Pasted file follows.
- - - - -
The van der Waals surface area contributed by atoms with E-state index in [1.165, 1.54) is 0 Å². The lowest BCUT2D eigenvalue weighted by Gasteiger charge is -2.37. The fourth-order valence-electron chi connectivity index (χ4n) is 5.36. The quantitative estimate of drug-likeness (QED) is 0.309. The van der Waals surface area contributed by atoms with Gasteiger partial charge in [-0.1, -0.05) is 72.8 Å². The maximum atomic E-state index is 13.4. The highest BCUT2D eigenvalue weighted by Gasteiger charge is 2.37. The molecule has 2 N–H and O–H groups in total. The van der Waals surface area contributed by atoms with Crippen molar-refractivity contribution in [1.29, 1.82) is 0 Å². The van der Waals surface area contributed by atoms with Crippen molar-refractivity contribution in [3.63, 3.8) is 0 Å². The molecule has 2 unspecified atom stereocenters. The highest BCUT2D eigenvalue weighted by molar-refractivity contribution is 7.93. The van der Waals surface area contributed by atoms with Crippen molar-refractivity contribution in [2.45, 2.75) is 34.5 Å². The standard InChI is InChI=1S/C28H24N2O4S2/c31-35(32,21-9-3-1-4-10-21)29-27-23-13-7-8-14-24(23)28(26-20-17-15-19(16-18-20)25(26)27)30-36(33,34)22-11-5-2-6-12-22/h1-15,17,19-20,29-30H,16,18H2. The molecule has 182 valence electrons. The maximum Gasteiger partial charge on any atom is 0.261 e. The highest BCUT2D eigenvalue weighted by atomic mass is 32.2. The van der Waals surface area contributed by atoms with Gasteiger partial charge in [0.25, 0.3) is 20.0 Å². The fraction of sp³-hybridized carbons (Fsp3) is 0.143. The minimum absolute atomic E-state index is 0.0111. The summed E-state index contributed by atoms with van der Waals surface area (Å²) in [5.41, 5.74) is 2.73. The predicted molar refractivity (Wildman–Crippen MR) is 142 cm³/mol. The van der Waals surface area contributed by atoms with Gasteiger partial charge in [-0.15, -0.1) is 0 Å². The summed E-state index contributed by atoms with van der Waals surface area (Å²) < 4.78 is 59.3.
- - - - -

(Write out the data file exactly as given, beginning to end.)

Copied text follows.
The van der Waals surface area contributed by atoms with E-state index in [1.165, 1.54) is 0 Å². The lowest BCUT2D eigenvalue weighted by Gasteiger charge is -2.37. The fourth-order valence-electron chi connectivity index (χ4n) is 5.36. The quantitative estimate of drug-likeness (QED) is 0.309. The van der Waals surface area contributed by atoms with Gasteiger partial charge in [-0.1, -0.05) is 72.8 Å². The maximum atomic E-state index is 13.4. The highest BCUT2D eigenvalue weighted by Gasteiger charge is 2.37. The molecule has 2 N–H and O–H groups in total. The van der Waals surface area contributed by atoms with Crippen molar-refractivity contribution in [1.29, 1.82) is 0 Å². The van der Waals surface area contributed by atoms with Crippen molar-refractivity contribution in [3.63, 3.8) is 0 Å². The molecule has 2 unspecified atom stereocenters. The highest BCUT2D eigenvalue weighted by molar-refractivity contribution is 7.93. The van der Waals surface area contributed by atoms with Crippen molar-refractivity contribution in [2.45, 2.75) is 34.5 Å². The standard InChI is InChI=1S/C28H24N2O4S2/c31-35(32,21-9-3-1-4-10-21)29-27-23-13-7-8-14-24(23)28(26-20-17-15-19(16-18-20)25(26)27)30-36(33,34)22-11-5-2-6-12-22/h1-15,17,19-20,29-30H,16,18H2. The molecule has 182 valence electrons. The maximum Gasteiger partial charge on any atom is 0.261 e. The highest BCUT2D eigenvalue weighted by atomic mass is 32.2. The van der Waals surface area contributed by atoms with Gasteiger partial charge in [0.25, 0.3) is 20.0 Å². The fraction of sp³-hybridized carbons (Fsp3) is 0.143. The minimum absolute atomic E-state index is 0.0111. The summed E-state index contributed by atoms with van der Waals surface area (Å²) in [5.41, 5.74) is 2.73. The predicted molar refractivity (Wildman–Crippen MR) is 142 cm³/mol. The van der Waals surface area contributed by atoms with Gasteiger partial charge in [-0.15, -0.1) is 0 Å². The summed E-state index contributed by atoms with van der Waals surface area (Å²) < 4.78 is 59.3.